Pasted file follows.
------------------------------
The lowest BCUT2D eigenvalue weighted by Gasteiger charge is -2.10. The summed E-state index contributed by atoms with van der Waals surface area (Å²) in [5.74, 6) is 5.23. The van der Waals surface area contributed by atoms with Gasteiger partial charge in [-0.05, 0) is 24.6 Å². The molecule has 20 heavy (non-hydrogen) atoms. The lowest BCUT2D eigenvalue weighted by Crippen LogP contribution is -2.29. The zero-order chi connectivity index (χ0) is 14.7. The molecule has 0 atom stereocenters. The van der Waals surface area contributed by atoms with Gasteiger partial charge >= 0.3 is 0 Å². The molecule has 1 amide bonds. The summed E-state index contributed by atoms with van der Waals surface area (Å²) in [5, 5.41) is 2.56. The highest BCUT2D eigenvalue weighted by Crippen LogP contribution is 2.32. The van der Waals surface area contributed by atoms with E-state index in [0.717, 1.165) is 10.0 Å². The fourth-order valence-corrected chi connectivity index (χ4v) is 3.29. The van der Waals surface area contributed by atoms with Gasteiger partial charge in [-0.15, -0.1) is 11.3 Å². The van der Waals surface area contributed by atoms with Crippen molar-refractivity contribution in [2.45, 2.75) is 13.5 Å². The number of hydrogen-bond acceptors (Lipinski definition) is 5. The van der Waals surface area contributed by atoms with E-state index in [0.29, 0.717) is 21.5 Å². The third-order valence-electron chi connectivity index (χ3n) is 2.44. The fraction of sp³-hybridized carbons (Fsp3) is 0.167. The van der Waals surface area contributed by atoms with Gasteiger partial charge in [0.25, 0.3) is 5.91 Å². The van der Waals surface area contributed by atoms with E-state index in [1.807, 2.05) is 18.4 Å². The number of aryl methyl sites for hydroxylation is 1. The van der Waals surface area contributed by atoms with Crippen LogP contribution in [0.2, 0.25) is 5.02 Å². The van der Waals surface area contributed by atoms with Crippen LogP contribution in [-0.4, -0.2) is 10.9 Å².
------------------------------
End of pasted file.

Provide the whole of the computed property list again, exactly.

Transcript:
The lowest BCUT2D eigenvalue weighted by Gasteiger charge is -2.10. The summed E-state index contributed by atoms with van der Waals surface area (Å²) in [5.74, 6) is 5.23. The van der Waals surface area contributed by atoms with Gasteiger partial charge in [-0.05, 0) is 24.6 Å². The molecule has 20 heavy (non-hydrogen) atoms. The lowest BCUT2D eigenvalue weighted by Crippen LogP contribution is -2.29. The zero-order chi connectivity index (χ0) is 14.7. The molecule has 0 atom stereocenters. The van der Waals surface area contributed by atoms with Gasteiger partial charge >= 0.3 is 0 Å². The molecule has 1 amide bonds. The summed E-state index contributed by atoms with van der Waals surface area (Å²) in [5, 5.41) is 2.56. The highest BCUT2D eigenvalue weighted by Crippen LogP contribution is 2.32. The van der Waals surface area contributed by atoms with E-state index in [0.717, 1.165) is 10.0 Å². The fourth-order valence-corrected chi connectivity index (χ4v) is 3.29. The van der Waals surface area contributed by atoms with Gasteiger partial charge in [-0.15, -0.1) is 11.3 Å². The van der Waals surface area contributed by atoms with Crippen molar-refractivity contribution in [2.45, 2.75) is 13.5 Å². The number of hydrogen-bond acceptors (Lipinski definition) is 5. The van der Waals surface area contributed by atoms with E-state index in [0.29, 0.717) is 21.5 Å². The third-order valence-electron chi connectivity index (χ3n) is 2.44. The fraction of sp³-hybridized carbons (Fsp3) is 0.167. The van der Waals surface area contributed by atoms with Gasteiger partial charge in [0.25, 0.3) is 5.91 Å². The van der Waals surface area contributed by atoms with E-state index in [1.807, 2.05) is 18.4 Å². The number of aryl methyl sites for hydroxylation is 1. The van der Waals surface area contributed by atoms with Crippen LogP contribution in [0.2, 0.25) is 5.02 Å². The van der Waals surface area contributed by atoms with Crippen LogP contribution in [-0.4, -0.2) is 10.9 Å².